Su Su, who works out of a tiny cube on a traffic island in Rangoon, has been making predictions about love, health, careers and travel since 1990. She doesn’t need much fodder — just your birthday, including the day of the week, and $10.
With these aids, she initiated a one-on-one with the cosmos, which whispered my personal forecast in her ear: I would meet someone special in July or August, move to South Korea to work for an NGO in 2015, and suffer from hypertension after age 50. And I should eat more peas.
Despite Su Su’s convictions, and my eagerness to embrace her vision of my future, I know that my tomorrow is uncertain. And I’m not alone: Burma’s is also hazy.
The country wears a cloak of mystery and mystique intensified by images of golden stupas rising out of dense jungles and Buddhist monks silhouetted in the morning mist. Over the centuries, Burma has been a tug toy among invaders (the Mongols), colonists (the Brits) and occupiers (Japanese), yet none of the marauders could dull the sheen of the Golden Land. The aspirational destination shines bright in our imaginations, a wounded yet beautiful starlet dogged by darker forces.
For nearly 50 years, a military junta ruled the Southeast Asian country, which it renamed Myanmar, affixing to its chest a scarlet letter that repelled conscientious travelers. Many tourists avoided Burma altogether, while others would try to minimize the money flowing into the government’s pockets by patronizing only independent enterprises. The joy of visiting Burma came with a taint.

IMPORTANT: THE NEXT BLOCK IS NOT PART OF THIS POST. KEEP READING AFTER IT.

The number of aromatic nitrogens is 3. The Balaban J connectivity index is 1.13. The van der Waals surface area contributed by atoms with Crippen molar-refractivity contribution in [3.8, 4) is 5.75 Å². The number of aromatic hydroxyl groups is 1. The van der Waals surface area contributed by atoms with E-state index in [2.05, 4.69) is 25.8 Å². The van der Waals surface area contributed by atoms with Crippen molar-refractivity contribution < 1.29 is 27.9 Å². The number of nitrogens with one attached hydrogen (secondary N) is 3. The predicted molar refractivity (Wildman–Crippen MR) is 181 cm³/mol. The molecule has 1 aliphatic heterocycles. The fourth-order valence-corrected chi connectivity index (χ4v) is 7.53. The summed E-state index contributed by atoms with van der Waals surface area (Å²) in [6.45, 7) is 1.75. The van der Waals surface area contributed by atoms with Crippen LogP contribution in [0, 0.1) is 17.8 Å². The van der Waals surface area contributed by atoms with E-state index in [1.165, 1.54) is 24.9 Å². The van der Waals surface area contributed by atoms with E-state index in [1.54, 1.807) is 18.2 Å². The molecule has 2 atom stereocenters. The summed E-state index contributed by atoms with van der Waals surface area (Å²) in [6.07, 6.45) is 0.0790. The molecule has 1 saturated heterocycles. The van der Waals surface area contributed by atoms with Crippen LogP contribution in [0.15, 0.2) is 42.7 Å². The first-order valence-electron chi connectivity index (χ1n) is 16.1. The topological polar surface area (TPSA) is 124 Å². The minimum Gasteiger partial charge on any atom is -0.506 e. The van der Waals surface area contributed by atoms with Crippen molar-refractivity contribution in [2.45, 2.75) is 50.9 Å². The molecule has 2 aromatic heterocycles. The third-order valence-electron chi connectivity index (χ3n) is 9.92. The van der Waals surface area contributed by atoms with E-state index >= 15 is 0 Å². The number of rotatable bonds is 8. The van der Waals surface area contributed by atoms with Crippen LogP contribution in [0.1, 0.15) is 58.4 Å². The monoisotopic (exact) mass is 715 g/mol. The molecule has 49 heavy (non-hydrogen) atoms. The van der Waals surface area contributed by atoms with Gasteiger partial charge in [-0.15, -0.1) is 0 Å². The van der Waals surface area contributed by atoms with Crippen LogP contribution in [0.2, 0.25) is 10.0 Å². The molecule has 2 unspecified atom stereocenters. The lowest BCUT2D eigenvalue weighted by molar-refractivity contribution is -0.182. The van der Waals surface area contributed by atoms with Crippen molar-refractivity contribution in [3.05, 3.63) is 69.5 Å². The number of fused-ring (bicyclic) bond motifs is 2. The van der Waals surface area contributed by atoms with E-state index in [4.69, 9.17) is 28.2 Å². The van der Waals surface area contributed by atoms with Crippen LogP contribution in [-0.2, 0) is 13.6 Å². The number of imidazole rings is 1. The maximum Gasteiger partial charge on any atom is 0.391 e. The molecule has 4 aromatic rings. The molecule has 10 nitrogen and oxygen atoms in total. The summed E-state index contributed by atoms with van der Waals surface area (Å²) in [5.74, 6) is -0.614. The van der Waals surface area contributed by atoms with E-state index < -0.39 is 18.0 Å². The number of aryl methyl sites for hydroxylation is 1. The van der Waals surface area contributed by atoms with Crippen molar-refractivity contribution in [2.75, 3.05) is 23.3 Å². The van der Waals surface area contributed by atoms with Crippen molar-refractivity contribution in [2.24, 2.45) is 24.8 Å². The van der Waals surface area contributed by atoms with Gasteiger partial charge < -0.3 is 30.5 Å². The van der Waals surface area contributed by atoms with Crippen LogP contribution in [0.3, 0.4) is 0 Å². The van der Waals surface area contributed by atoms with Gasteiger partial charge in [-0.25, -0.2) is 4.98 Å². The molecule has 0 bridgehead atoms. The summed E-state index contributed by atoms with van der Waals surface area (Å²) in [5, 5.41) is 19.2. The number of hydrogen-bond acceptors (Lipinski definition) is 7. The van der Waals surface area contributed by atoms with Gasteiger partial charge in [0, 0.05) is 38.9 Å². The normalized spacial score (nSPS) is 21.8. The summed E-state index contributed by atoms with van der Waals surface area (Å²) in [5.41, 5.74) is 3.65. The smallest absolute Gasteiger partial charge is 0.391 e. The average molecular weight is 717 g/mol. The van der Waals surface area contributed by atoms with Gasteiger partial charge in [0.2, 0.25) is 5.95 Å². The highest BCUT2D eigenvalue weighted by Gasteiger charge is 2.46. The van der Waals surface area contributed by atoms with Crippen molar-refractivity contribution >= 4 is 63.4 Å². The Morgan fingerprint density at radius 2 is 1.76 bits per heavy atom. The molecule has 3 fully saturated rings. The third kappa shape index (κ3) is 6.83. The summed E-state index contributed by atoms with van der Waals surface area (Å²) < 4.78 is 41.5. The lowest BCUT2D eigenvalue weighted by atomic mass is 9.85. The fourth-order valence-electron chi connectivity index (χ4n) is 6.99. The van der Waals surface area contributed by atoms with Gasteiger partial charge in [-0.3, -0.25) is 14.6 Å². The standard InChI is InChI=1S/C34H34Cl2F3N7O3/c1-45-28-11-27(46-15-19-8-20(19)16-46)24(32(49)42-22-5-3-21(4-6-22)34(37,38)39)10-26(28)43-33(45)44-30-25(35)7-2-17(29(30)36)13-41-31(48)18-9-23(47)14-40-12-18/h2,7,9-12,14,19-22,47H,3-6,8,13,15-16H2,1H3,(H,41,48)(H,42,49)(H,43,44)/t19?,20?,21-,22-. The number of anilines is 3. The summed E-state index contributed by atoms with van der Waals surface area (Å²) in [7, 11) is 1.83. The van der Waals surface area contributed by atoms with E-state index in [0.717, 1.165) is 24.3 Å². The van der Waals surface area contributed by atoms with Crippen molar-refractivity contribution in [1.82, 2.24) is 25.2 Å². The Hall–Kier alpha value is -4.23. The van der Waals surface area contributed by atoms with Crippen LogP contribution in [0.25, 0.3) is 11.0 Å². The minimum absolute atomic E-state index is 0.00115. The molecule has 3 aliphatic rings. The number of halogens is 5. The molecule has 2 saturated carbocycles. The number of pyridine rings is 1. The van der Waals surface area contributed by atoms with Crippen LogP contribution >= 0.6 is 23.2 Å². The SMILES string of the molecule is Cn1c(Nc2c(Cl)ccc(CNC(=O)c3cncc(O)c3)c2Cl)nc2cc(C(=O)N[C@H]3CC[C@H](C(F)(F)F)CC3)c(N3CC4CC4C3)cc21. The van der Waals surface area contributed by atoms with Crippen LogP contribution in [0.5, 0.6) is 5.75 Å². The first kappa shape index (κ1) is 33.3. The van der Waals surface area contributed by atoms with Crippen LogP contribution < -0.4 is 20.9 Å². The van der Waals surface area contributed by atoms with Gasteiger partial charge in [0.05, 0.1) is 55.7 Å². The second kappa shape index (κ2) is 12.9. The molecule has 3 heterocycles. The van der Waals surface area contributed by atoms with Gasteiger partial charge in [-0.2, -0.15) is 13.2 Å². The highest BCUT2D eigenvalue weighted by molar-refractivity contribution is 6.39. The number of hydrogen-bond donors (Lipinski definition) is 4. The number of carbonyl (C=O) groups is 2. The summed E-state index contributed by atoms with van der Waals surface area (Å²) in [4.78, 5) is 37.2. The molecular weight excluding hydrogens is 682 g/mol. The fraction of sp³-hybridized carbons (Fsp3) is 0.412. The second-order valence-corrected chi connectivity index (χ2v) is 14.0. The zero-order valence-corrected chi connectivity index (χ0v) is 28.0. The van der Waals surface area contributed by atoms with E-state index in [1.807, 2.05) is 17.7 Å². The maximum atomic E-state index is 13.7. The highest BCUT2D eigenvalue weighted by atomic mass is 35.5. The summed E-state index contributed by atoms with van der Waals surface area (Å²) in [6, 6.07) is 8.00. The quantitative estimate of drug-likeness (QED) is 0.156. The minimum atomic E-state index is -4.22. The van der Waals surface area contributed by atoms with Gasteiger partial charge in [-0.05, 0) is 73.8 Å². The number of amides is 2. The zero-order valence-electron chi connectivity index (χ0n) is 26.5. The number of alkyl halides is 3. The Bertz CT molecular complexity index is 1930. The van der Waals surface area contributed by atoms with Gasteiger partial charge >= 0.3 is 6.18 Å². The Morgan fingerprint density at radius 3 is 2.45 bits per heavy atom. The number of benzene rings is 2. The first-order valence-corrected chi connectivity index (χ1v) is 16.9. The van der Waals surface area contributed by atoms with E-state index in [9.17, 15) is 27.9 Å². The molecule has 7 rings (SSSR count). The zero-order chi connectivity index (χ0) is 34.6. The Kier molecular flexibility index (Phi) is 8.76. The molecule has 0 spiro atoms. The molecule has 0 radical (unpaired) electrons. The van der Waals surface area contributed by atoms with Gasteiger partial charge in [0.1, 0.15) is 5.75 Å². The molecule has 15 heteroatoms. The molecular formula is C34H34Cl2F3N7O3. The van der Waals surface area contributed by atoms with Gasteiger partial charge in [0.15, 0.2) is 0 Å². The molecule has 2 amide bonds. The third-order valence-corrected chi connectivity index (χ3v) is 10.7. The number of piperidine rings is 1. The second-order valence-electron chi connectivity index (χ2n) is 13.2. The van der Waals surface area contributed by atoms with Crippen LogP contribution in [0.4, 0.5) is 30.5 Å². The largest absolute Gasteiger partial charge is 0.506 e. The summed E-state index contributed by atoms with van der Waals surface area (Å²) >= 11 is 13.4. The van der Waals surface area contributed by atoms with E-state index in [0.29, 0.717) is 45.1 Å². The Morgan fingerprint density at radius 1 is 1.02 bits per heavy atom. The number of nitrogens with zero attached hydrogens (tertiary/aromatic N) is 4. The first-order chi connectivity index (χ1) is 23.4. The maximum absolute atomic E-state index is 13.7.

But in 2011, a nominally civilian government assumed control and unspooled a string of reforms. Pro-democracy leader Aung San Suu Kyi, released from house arrest, won a seat in parliament, as did other members of the once-banned National League for Democracy. Some political prisoners gained their freedom. The National League for Democracy, with Suu Kyi’s blessing, lifted its travel boycott with the caveat of practicing responsible tourism. (Note: Parts of the country, such as areas along the Chinese border and in Rakhine and Shan states, are closed to tourists or require a special permit.)
Although the guilt of traipsing around Burma hasn’t completely disappeared — the ruling party still maintains ties to the military — it has abated. The scarlet letter has been temporarily removed.
So in late January, I packed a duffel for Burma, leaving any emotional baggage behind — no tortured conscience, no sputtering excuses, no apologies. A firm believer in engagement, not isolationism, I hoped to connect with a people and a place previously cut off from the rest of the world. My campaign: to embrace Burma, not to shun it.